Album of the week: June 7 – doris

June 7th 2024

There is something special knowing your favourite emo band lives down the road. For those who have been to any Doris show in the past few months, the tracks on four trees may not come as a surprise, but perhaps an official release means you’re able to put a name to that song that they played in the middle of the set, or maybe the end. If you’ve been lucky enough to go to one of these shows, scream the lyrics, maybe even sit on the stage while you fear for your life, guitars inches over your head, and the threat of an amp teetering on the edge, one mosher’s push away crushing you – count yourself as just that: lucky. 

Evident in their first EP Birthday Cards, and confirmed on this debut album, Doris are unconcerned with album relevance and longevity. Yet, longevity is exactly what they achieve; four trees is an album that feels as though it came out twenty years ago and today at the same and likely will feel the same twenty years from now. They have found the peace of aching and quiet moments, sombre whispers, and cries of the sincerest lyrics.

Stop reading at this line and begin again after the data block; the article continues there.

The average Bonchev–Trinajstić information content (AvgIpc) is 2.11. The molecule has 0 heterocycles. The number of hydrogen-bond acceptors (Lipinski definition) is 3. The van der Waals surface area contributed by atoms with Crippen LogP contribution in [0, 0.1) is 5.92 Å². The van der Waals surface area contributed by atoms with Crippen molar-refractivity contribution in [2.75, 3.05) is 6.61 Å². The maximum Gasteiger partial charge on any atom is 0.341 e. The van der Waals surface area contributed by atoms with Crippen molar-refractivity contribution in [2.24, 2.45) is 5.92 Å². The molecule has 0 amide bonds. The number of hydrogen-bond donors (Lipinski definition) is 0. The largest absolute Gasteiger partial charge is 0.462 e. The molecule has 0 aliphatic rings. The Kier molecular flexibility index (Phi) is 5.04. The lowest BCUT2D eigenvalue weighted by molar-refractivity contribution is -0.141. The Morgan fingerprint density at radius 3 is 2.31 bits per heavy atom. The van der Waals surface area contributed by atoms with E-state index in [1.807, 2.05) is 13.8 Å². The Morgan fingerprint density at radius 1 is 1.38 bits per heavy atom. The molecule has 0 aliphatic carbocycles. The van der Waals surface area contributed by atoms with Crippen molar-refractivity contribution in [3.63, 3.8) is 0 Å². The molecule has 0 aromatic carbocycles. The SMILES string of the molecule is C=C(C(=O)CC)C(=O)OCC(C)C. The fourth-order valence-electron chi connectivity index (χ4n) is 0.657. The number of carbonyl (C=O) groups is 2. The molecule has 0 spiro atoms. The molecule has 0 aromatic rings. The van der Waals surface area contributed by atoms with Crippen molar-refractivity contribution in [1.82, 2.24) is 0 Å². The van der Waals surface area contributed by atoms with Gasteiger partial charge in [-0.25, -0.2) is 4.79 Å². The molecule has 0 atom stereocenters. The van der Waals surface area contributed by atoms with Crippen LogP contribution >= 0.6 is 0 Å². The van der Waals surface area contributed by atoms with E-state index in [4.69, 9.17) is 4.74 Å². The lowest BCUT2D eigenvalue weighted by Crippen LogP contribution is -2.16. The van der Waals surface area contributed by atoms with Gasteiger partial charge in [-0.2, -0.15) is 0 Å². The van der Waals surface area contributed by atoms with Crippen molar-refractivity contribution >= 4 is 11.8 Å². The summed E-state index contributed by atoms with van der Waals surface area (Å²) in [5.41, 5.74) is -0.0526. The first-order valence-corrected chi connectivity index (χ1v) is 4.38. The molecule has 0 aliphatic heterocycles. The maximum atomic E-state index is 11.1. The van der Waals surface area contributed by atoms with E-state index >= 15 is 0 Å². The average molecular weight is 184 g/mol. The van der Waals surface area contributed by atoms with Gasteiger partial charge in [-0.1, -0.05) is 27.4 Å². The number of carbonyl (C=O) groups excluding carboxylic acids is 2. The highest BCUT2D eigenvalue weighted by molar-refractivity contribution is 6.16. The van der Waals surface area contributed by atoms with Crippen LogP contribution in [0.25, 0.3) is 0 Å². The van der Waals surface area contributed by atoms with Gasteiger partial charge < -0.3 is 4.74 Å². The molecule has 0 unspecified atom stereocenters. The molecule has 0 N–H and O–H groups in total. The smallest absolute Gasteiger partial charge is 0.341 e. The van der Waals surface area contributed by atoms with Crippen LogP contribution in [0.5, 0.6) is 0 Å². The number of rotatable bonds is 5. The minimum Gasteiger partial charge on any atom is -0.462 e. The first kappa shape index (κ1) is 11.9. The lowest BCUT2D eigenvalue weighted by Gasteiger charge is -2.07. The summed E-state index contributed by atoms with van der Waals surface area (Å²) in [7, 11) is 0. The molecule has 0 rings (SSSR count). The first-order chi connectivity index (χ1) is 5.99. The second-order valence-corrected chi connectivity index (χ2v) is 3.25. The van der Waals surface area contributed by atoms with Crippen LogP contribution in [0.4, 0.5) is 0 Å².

On ‘fairfield’, Doris are in no rush, sitting in discomfort and taking it as it comes – a flawlessly kept tempo that leaves every note hanging over your head as you bow to each blow. ‘i want to grow’ marks a cathartic break in the tension of the album – roughly also the song where vocalist Ziek might launch themselves into a crowd, nurturing the best of a pit, or invite the entire mosh on stage. In one of the most humble and understated tracks of the album, ‘quinn’ they take cues from midwest staples like Everyone Asked About You – bassist Bronte’s lines call on the twee vocals perfected by Hannah Vogan or perhaps Emily Yacina’s feature on Alex G’s ‘Treehouse’, and also more contemporary counterparts like They Are Gutting A Body Of Water.

four trees is an album looking to uphold the intimate responsibility that emo bands have to reach forward and hold your heart as you grow. It’s also undoubtedly an album that will serve as an artefact of the rich history of emo and DIY in NSW, for listeners and bands of the like to look back on and marvel.


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